Studio Portraits Shoot

Professional fashion and portrait photography is one of the few realms where the medium-format camera is still king. Richard Sibley tries out the Hasselblad H4D-40 in a studio environment

One of the main reasons for the continued popularity of medium-format cameras among professional studio photographers is the high resolution of images that are captured. For a professional photographer this is vitally important, as the client may wish to make large prints at a high resolution.

It has been a couple of years since I used a medium-format camera, a Bronica ETRS, in a studio, and one of the first things that struck me about the Hasselblad H4D-40 was its size, especially with the 35-90mm f/4-5.6 lens attached. I was a little concerned about camera shake while handholding the camera. I was also slightly concerned that my arms might not be able to keep holding the camera while shooting for a couple of hours.

My fears were largely unfounded. While the camera is more substantial than a professional DSLR such as a Nikon D3X, it is surprisingly comfortable to handhold.

I needn’t have worried about camera shake, either. By turning off the lights for the studio and selecting a shutter speed of 1/250sec, the dim ambient light wasn’t captured by the sensor, leaving the quick burst of the studio flash lights as the sole source of illumination.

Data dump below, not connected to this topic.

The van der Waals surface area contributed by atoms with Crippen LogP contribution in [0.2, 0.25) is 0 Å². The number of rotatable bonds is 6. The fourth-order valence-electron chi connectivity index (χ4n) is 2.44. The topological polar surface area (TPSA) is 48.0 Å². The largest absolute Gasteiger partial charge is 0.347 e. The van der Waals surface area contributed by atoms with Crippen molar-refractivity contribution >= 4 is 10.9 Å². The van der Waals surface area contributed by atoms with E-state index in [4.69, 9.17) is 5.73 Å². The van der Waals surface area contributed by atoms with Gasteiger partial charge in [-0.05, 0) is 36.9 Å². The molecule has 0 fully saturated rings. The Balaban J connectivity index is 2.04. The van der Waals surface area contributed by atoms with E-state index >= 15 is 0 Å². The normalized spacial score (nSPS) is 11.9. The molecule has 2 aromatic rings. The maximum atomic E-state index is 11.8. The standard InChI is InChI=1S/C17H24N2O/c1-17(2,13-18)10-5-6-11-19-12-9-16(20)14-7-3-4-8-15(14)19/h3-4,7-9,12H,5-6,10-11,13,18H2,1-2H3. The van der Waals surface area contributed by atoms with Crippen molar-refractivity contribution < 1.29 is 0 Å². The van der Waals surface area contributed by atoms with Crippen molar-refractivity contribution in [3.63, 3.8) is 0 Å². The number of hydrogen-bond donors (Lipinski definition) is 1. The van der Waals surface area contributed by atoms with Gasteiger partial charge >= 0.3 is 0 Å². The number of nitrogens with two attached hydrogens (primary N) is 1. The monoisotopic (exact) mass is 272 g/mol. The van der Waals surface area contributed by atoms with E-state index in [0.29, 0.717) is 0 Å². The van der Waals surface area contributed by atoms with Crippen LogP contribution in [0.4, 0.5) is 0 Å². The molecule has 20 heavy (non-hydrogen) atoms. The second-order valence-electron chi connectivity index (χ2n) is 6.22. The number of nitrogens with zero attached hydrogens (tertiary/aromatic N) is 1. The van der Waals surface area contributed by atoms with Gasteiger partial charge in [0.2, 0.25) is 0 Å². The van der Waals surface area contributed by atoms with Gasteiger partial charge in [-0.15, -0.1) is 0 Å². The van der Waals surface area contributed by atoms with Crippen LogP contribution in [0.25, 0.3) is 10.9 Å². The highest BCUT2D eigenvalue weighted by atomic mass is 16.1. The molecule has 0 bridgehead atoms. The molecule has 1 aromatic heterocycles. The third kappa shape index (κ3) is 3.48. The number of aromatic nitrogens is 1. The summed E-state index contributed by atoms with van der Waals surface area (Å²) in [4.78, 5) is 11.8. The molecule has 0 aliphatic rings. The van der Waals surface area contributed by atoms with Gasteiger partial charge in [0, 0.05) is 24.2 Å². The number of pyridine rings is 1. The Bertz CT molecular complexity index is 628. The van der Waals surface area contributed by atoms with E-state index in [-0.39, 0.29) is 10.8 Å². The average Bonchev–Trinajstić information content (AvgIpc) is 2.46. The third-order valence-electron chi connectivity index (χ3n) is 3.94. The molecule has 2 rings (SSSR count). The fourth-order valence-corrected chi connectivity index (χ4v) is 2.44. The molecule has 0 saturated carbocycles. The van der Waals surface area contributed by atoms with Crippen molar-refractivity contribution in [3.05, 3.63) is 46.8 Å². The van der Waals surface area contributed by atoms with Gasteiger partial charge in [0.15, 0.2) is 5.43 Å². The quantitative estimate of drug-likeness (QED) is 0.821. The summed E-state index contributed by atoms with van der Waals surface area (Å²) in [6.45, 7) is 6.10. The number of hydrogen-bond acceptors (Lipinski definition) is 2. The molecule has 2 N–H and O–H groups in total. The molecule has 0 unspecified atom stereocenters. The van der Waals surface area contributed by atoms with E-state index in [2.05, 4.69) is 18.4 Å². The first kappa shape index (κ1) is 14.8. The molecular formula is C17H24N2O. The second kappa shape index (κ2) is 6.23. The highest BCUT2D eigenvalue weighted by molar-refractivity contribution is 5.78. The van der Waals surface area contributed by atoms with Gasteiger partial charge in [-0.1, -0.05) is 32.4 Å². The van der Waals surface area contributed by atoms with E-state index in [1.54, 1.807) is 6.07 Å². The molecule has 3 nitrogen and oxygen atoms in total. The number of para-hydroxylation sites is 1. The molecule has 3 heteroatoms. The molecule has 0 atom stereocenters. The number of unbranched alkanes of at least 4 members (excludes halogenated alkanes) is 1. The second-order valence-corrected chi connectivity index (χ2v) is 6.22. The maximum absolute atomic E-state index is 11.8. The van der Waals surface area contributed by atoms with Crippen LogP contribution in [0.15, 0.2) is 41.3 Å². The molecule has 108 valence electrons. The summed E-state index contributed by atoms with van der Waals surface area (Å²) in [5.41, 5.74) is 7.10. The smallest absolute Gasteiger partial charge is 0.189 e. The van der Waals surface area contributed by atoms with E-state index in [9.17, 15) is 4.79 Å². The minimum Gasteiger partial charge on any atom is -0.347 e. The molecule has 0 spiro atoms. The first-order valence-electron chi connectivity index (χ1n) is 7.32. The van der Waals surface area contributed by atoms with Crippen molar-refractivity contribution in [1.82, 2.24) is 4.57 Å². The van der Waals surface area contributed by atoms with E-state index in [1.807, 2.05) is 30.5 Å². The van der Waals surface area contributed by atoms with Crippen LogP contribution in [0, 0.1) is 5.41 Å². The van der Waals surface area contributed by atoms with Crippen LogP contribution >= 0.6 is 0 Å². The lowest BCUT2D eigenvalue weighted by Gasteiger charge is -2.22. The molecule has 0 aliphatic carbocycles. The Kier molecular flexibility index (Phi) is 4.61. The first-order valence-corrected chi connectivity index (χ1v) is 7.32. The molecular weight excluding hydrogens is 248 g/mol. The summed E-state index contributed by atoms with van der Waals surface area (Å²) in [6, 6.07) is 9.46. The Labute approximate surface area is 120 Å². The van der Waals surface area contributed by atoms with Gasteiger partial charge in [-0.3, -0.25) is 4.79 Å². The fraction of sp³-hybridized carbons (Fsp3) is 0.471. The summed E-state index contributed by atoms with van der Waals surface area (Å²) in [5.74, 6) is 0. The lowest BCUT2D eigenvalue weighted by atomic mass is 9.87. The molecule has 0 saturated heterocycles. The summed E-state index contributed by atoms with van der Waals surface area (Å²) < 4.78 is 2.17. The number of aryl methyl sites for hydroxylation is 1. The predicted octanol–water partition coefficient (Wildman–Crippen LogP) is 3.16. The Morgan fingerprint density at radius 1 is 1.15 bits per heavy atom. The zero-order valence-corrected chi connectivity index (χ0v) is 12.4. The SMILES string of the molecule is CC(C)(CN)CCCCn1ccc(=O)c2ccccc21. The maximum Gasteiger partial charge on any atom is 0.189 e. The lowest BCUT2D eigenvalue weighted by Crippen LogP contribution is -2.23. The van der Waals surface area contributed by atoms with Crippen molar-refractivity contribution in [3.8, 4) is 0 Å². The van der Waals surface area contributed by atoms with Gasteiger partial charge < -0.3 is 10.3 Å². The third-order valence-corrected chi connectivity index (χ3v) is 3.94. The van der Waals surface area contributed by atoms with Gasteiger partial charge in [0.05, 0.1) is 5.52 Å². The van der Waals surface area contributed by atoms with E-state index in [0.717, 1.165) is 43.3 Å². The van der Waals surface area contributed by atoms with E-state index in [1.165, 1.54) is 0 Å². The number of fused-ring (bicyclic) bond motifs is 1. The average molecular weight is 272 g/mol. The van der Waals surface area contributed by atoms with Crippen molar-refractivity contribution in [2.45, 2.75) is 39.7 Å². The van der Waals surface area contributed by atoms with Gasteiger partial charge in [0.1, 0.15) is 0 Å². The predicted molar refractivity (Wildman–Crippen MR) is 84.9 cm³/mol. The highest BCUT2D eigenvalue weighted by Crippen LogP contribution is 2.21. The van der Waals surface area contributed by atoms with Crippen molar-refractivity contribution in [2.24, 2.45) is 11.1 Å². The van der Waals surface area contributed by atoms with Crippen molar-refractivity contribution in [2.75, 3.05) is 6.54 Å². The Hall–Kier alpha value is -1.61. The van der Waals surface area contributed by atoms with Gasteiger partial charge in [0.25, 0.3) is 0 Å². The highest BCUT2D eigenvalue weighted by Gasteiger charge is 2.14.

Studio Portraits Shoot Handling and Lightroom

It took some time to get used to a few of the H4D-40’s controls, as they are scattered around the side as well as the rear of the camera body. One button that is a little awkward is the True Focus AF button.

Its peculiar position requires you to stretch the thumb of your right hand.

It would be better placed nearer to the thumb’s natural resting place on the rear of the camera. Thankfully, nearly all the exposure-setting buttons are positioned around the H4D-40’s LCD top-plate.

When focusing on the subject’s eye, the extremely shallow depth of field sometimes makes it difficult to tell whether or not the True Focus AF has worked.

Often the pupil would be perfectly in focus, and at other times the eyelashes would be a sharper.

What is staggering is the sheer level of detail that is captured. Again, this is most noticeable in the subject’s eyes. With a 40-million-pixel image, the level of detail can be quite unforgiving – each eyelash and hair is clearly visible, making it a retoucher’s dream, or worst nightmare depending on how you wish to look at the images.

Images: The H4D-40 is capable of capturing a great amount of detail, which is further emphasised by the very shallow depth of field that can be created

Traffic Lights and Lightroom

Before importing the images into Lightroom 3, I used three ‘traffic- light’ buttons on the camera back to tag each image.

Once I had done this I was able to delete all the ‘red’, rejected images from the card, leaving only the green and amber images to be imported into Lightroom. Rejecting the images that weren’t needed at this stage helped to speed up the import process.